written by Stephen Brooks & Merrill O’Donnell of the Colac & District Family History Group.
For John William Gardner, the allure of fertile farming land in dense ferny soil south of Colac was worth more than gold. Born in Smythesdale near Ballarat in 1861, Jack Gardner was working the Tasmanian gold diggings in 1885 when his father Caleb wrote from Barramunga of the opportunity to select land at Beech Forest. He quickly travelled back to Victoria and commenced clearing land, beginning a connection with the district that would last for the rest of his life and ensure his name is always associated as that of a true pioneer.
The family’s origins were in Oxfordshire, yet in 1852 Caleb Gardner arrived in Melbourne aboard the Castle Tulloch and immediately headed to the Ballarat goldfields. In fact, the entire crew of the migrant ship abandoned their posts in search of gold and it was four months before the shipping company could re-man the ship and set sail on the return journey. By 1884, Caleb was granted land at Barramunga and he soon welcomed his son’s arrival in the Otways.
Jack pitched his camp on a spot he called Ditchley Park and was the first to mark out a block where, within two years, he had built a homestead. In 1888 Jack opened Ditchley House, named after his father’s home in Oxfordshire. He married Annie Gilhome later that year and together they raised three daughters and four sons. When settlement started, Jack established a butcher’s shop and soon the Ditchley Park Hotel became a landmark in the district and known by all.
Over the following years, there was hardly an event that did not involve Jack Gardner. He never lost an opportunity to advance the interest of Beech Forest and had the utmost faith in the future of the forest. He fervently campaigned for the opening of the railway, the first local school opened in 1895 situated on Ditchley Park Estate land and he is credited with building the saleyards and the racecourse. Throughout all these endeavours, Annie Gardner was known for her kindness and generosity and joined Jack in being a strong advocate for better conditions for all those who settled in that isolated part of the State.
The original Gardner house was erected on a high hill, 1700 feet above sea level, and commanded extensive views of the Otway ranges. It had 15 rooms, all constructed of beech weatherboards and was comfortably furnished, setting a standard for others to follow. In 1895, Lord Hopetoun spent several days in the area and at a special ball held in his honour, the Victorian Governor had the first dance with Annie Gardner.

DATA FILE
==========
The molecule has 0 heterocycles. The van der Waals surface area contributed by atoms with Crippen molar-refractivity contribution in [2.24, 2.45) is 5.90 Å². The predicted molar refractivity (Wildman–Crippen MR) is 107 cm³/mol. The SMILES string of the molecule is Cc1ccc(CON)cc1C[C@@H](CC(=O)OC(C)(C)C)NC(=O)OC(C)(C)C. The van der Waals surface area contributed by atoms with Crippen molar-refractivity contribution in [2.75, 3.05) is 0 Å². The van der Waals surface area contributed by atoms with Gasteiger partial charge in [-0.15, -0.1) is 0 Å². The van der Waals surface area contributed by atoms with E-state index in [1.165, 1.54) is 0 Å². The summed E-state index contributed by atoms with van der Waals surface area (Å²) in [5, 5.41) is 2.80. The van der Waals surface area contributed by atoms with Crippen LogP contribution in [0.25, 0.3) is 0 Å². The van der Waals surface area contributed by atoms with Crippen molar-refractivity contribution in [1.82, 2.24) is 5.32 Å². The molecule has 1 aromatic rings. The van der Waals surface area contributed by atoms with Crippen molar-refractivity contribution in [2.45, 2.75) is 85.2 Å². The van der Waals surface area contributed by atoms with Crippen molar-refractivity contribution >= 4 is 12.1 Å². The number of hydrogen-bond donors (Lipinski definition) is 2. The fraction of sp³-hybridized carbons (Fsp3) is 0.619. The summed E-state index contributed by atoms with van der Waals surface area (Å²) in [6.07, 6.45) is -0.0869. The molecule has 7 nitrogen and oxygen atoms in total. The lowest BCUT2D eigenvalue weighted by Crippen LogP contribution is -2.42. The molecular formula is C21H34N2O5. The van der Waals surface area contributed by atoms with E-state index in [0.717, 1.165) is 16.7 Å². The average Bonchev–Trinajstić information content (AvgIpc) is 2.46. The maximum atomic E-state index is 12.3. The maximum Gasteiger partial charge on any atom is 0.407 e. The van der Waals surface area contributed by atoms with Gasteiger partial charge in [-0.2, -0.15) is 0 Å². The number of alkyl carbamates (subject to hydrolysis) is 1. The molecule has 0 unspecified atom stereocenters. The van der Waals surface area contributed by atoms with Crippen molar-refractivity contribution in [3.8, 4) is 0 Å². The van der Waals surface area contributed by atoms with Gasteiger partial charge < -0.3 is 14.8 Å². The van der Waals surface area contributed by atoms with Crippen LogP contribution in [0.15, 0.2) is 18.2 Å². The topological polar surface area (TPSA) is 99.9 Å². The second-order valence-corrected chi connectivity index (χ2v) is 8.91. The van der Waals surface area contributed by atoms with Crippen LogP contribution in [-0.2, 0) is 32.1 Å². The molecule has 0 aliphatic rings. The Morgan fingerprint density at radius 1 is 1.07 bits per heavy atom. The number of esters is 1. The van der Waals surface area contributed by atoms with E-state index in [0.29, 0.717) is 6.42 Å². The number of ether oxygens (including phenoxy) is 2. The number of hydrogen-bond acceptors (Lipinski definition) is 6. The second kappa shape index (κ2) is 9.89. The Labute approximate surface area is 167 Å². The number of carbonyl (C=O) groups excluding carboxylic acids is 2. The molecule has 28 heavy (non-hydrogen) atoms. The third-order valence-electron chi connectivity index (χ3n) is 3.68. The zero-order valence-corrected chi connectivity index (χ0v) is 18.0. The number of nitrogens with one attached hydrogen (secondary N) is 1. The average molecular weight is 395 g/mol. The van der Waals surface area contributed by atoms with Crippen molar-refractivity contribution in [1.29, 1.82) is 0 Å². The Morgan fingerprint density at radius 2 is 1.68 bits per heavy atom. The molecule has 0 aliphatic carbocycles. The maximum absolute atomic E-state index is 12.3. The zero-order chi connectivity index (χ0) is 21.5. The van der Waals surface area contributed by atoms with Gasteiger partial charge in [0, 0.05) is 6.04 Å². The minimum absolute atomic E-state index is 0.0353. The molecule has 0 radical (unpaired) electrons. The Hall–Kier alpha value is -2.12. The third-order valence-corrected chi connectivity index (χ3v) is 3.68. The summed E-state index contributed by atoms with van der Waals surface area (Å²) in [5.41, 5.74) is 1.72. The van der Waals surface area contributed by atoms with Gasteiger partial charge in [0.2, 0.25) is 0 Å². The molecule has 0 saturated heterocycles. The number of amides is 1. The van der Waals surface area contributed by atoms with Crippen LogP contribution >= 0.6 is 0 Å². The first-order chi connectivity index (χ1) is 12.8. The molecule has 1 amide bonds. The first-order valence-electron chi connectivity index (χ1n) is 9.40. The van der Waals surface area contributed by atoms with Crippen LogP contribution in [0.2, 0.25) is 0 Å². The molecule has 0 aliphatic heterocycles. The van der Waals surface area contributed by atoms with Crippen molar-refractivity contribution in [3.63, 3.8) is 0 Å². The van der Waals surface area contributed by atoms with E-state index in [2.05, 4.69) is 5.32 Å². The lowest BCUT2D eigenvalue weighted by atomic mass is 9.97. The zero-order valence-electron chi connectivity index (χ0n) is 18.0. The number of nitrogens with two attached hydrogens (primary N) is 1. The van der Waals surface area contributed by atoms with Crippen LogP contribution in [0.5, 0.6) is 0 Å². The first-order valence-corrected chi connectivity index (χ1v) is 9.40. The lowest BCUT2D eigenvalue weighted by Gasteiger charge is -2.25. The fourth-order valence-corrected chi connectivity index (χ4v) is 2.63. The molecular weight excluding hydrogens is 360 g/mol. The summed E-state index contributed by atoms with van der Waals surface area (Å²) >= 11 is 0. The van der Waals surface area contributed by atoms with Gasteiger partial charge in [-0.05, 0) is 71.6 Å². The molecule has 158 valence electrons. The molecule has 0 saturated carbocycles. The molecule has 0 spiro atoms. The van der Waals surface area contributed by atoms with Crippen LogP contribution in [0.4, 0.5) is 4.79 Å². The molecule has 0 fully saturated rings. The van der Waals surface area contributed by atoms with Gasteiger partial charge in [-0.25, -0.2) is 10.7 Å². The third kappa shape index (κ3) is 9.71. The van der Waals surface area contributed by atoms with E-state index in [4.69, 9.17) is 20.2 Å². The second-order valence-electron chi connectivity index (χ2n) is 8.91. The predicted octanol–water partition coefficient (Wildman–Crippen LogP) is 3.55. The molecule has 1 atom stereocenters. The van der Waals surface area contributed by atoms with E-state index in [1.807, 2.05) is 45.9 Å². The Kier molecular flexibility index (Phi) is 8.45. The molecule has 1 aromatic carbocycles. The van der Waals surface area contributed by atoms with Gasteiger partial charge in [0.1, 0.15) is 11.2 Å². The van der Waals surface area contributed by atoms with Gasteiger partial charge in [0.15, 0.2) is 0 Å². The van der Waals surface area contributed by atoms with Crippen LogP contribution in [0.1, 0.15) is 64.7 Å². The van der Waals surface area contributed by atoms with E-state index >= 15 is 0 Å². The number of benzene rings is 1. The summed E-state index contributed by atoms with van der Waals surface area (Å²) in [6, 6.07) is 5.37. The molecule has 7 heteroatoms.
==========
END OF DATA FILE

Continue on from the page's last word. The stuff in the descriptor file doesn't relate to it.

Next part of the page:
As well as being a farmer, hotelier and butcher, Jack Gardner always promoted the development of Beech Forest. He provided land for the railway station, school, Anglican and Catholic churches and the first public hall. He and Annie were known for their regular hospitality and in 1895 they organised a New Year’s Day picnic for visitors and residents of Beech Forest. In 1901, they hosted a Christmas Dinner for 50 bachelors in the vicinity of Ditchley Park, reported to be an annual event.
Jack and Annie continually improved and expanded their accommodation, adding extra rooms and renovating existing ones for the comfort of their guests. In 1912 advertisements for a ‘New Summer and Health Resort’ appeared in local newspapers.
With the extension of the railway and the increase of visitors to the district, Jack built a new Ditchley Park Hotel closer to the railway station at Beech Forest. A grand opening was held in 1914, with visitors arriving by train from Colac, and a brass band ‘discoursing music en route’. The renovated hotel had 35 rooms, with every convenience for the comfort of travellers and visitors alike.
Jack and Annie’s close family were proud yet apprehensive when their eldest son, John Caleb Gardner served with the Light Horse Brigade in the First World War. He enlisted three weeks after war was declared and sailed with the HMAT Orvieto in October 1914. Having survived Gallipoli, John Caleb was wounded in action and was repatriated to Australia in 1915.
In 1920, Jack Gardner left Beech Forest and moved to Melbourne. His early mining interest resurfaced and he set up a mining company in Harrietville. He remained a constant visitor to Beech Forest, where, in 1923 he had a heart attack and died suddenly. His body was placed in a railway carriage with the curtains drawn and taken to Colac, where he was later buried.
Upon news reaching the councillors of the Otway Shire Council, the meeting was immediately suspended as a mark of respect. With his death, Beech Forest lost one of its foremost citizens, a man of many talents, ambitious, yet above all, a man who led by example. Jack Gardner can rightly be called the Pioneer of Beech Forest.
All photographs are from Cliff Tann except the State Library of Victoria photograph of the original Ditchley Park Hotel